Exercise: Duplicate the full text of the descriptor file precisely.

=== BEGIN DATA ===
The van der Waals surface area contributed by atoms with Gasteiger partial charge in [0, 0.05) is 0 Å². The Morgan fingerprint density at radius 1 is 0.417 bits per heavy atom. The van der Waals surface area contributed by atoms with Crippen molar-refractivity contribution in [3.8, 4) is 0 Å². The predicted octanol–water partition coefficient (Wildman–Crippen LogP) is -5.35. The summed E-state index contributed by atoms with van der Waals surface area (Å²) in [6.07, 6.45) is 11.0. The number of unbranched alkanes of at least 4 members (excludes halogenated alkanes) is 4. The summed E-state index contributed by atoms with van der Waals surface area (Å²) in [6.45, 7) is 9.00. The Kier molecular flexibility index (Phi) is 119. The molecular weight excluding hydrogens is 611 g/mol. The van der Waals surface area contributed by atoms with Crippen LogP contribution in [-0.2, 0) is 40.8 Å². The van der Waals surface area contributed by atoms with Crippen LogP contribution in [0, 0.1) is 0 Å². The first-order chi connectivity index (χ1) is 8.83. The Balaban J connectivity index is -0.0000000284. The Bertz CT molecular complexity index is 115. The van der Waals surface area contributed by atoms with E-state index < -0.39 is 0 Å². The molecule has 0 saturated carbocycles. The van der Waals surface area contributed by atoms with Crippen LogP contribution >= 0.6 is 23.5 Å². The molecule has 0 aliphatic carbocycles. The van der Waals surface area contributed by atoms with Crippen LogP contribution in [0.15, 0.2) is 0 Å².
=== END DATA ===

The van der Waals surface area contributed by atoms with Gasteiger partial charge in [0, 0.05) is 0 Å². The Morgan fingerprint density at radius 1 is 0.417 bits per heavy atom. The van der Waals surface area contributed by atoms with Crippen molar-refractivity contribution in [3.8, 4) is 0 Å². The predicted octanol–water partition coefficient (Wildman–Crippen LogP) is -5.35. The summed E-state index contributed by atoms with van der Waals surface area (Å²) in [6.07, 6.45) is 11.0. The number of unbranched alkanes of at least 4 members (excludes halogenated alkanes) is 4. The summed E-state index contributed by atoms with van der Waals surface area (Å²) in [6.45, 7) is 9.00. The Kier molecular flexibility index (Phi) is 119. The molecular weight excluding hydrogens is 611 g/mol. The van der Waals surface area contributed by atoms with Crippen LogP contribution in [-0.2, 0) is 40.8 Å². The van der Waals surface area contributed by atoms with Crippen LogP contribution in [0, 0.1) is 0 Å². The first-order chi connectivity index (χ1) is 8.83. The Balaban J connectivity index is -0.0000000284. The Bertz CT molecular complexity index is 115. The van der Waals surface area contributed by atoms with E-state index < -0.39 is 0 Å². The molecule has 0 saturated carbocycles. The van der Waals surface area contributed by atoms with Crippen LogP contribution >= 0.6 is 23.5 Å². The molecule has 0 aliphatic carbocycles. The van der Waals surface area contributed by atoms with Crippen LogP contribution in [0.15, 0.2) is 0 Å².